Cheers to Anneliese for her uplifting acoustical chants in the Williamsport pipe organ room. Now I know more about self-correcting soul-shaking chakras. You made a difference, impacting some of the quietest souls our NAMI group. And who knew about twelve-step programs matched with yoga? What a perfect match.

Jeers to the prisoner who stupidly assaulted two correctional officers at Rockview. Sadly, you must be a slow learner. What was to gain from such an impulsive act? Has what you did made you contemplate how guards will now treat you? Well, now you’ll have plenty of time to contemplate such bad behavior.

Cheers to all who made Grange Fair come together as a successful fete. I’m glad I audio-recorded some delightful glees coming from the phantasmagorical overhead whirligig, to play back in the doldrums of winter as a reminder of how good summers can get here.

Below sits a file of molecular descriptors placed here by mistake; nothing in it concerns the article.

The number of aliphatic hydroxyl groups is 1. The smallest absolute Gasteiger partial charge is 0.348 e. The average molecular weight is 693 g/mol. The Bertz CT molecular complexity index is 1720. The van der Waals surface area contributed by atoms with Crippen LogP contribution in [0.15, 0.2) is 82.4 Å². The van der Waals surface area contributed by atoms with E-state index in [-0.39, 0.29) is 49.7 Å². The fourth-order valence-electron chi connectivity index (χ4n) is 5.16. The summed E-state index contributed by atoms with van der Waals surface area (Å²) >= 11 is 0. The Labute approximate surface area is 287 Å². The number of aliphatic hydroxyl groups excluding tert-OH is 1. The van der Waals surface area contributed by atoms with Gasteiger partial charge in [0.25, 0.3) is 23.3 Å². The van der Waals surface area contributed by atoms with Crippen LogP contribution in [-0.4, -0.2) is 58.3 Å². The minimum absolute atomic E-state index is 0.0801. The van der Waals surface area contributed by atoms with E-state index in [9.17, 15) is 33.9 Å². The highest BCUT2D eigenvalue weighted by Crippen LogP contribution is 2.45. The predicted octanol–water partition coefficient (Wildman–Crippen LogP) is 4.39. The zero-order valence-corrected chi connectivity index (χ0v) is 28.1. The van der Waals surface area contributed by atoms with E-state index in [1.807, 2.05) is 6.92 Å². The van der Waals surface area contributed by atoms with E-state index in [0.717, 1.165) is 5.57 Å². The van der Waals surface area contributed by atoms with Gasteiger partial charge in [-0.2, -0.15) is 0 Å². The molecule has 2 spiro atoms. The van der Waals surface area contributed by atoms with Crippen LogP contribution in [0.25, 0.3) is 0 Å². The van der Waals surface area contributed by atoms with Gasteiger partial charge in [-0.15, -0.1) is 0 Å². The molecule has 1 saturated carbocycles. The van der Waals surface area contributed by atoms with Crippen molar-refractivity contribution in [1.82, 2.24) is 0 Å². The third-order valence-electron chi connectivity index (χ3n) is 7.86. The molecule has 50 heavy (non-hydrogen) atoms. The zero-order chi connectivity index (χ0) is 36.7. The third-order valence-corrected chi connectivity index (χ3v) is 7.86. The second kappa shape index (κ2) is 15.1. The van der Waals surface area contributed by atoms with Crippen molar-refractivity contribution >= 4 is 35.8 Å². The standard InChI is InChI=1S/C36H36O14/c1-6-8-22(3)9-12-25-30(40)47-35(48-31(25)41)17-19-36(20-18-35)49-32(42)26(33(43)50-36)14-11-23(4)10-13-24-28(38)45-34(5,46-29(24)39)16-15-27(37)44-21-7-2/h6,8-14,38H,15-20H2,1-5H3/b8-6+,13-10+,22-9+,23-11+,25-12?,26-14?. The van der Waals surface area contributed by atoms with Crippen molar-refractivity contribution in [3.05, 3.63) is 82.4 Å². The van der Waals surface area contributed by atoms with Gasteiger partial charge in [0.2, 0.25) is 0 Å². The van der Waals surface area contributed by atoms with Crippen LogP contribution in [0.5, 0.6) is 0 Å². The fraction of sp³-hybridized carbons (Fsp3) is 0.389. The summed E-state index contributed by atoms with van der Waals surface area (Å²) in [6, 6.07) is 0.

Well, I always wanted to have more cheers than jeers, and am pleased to live in a place where it’s easy to do this. So I will stop with a cheer for now.

Sunday, August 19, 2018

Jack and Jill

Jack and Jill 
Went up the hill
To fetch a pail of water
Jack fell down
And broke his crown,
And Jill came tumbling after.

Up Jack got 
And home did trot,
As fast as he could caper;
And went to bed 
And plastered his head
With vinegar and brown paper.

When Jill came in 
How she did grin
To see Jack's paper plaster;
Mother vexed 
Did whip her next
For causing Jack's disaster.
My friend wears handicap blinders
My slightly disabled friend kindly gives me rides sometimes, so I hesitate being a backseat driver, but recently I noticed a pattern he employs that bugs me when it comes to his handicap parking.